Allyson O'Connor

For those keeping a close watch on the nation’s health care landscape, the successes and short-comings of the Affordable Care Act (ACA), or “Obamacare,” seem to fall in stride with the tumultuous state of health care overall. Regardless of the many benefits of the ACA, health care costs are continually on the rise, and it will be a long time before the nation feels the ACA’s cost-control measures. For some people, health care just became affordable thanks to the ACA, but for others, health coverage remains as elusive as ever.

The ACA set out to address the 45 million people in the U.S. who are uninsured and fall into the health insurance coverage gap. Scale this daunting number down to an individual level and we can see the damage and frustration that those without access to affordable care endure on a daily basis. We see it every day at the Moab Free Health Clinic.

The Moab Free Health Clinic (MFHC) is one of over a thousand free and charitable health clinics across the nation acting as a safety net for low-income uninsured and underinsured people. In Moab, earnings are inconsistent and employer-sponsored health care is scarce. The MFHC offers great relief to those in need.

Now that the ACA is in full motion we are often asked whether the MFHC plans to keep its doors open. Our answer, as it is with free clinics across the nation, is a definitive yes. In fact, our services are growing. Despite the ACA’s best intentions, the nonpartisan Congressional Budget Office predicts that 26 million people will continue to be uninsured in 2020.

If the ACA is meant to offer solutions to the health care crisis, then why are so many people still uninsured? Unfortunately, weaknesses in the system hinder people from finding an affordable health care plan. A number of people decide not to purchase health insurance either because of the still-daunting price of monthly payments, or because they are in favor of the seemingly more attractive annual tax penalty. We cannot forget, however, why the ACA passed as law in the first place: everyone needs health care at some point and should be prepared to pay for it.

With the close of the Health Insurance Marketplace’s initial open enrollment session, President Obama reported that 8 million people signed up for coverage nationwide. The most recent Utah enrollment number reported by the Salt Lake Tribune in early May said, “The number of Utahns who found health coverage on Obamacare’s insurance marketplace more than doubled in the last month of its initial sign-up period — bringing enrollment to 84,601.”

While those in favor of the law can rejoice that the ACA is surpassing expected national enrollment numbers, it gets murky when examining the current state of health reform in Utah. In 2012, the Utah Department of Health determined almost 400,000 people were estimated to be uninsured in Utah. Despite the better-than-expected marketplace enrollment numbers, for the remaining hundreds of thousands of uninsured Utahns, free clinics continue on as an affordable health care safety net.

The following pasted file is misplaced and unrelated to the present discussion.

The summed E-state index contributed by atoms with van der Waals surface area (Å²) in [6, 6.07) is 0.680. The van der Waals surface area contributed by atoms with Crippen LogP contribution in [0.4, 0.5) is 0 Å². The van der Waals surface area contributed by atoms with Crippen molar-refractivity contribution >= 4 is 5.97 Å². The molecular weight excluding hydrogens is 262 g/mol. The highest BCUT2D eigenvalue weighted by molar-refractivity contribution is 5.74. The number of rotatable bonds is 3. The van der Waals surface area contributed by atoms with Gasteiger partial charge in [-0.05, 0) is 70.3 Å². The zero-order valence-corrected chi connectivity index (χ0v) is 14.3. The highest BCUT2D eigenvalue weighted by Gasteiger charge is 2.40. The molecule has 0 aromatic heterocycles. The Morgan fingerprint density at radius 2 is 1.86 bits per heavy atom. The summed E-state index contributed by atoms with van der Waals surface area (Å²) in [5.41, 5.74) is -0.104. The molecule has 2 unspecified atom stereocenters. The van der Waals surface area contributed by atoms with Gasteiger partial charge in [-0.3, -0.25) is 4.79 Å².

One enduring solution to the health care affordability puzzle is Medicaid. This state-run and federally-sponsored program provides care to low-income people throughout the country. Medicaid is a sizable insurer with 300,000 Utahns currently enrolled. Expanding Medicaid was built into the ACA as a further safety net. Unpopular because of its status as an entitlement program, the future of Medicaid’s scope is still in question in Utah.

For the 110,000 Utahns who would qualify for care under the Medicaid expansion through Governor Herbert’s Healthy Utah Plan, the final decision cannot come soon enough. The Moab Free Health Clinic estimates 76 percent of our clinic’s patient population would qualify for expanded Medicaid. Considering the impact this could have on reducing the number of uninsured in Moab, the MFHC supports Medicaid expansion and is fully invested in getting people insured through the ACA.

How the complex nature of health reform plays out on the Utah stage is yet to be determined. Medicaid expansion as part of the ACA looks inevitable but uncertain. The good news is that in January, Governor Herbert proclaimed that “doing nothing is off the table,” but the view from Moab proves Governor Herbert and his constituents needs more encouragement to move on this life-affecting decision.

Regardless of health reform, as long as people continue to get sick, there will be people who fall into the coverage gap. Free clinics fill the health care gap when other options are scarce and help people avoid the astronomical costs of going to the emergency room for primary care. For the foreseeable future, the MFHC will continue to fight the cycle of poverty by recruiting medical volunteers and rallying community support to care for the most vulnerable among us.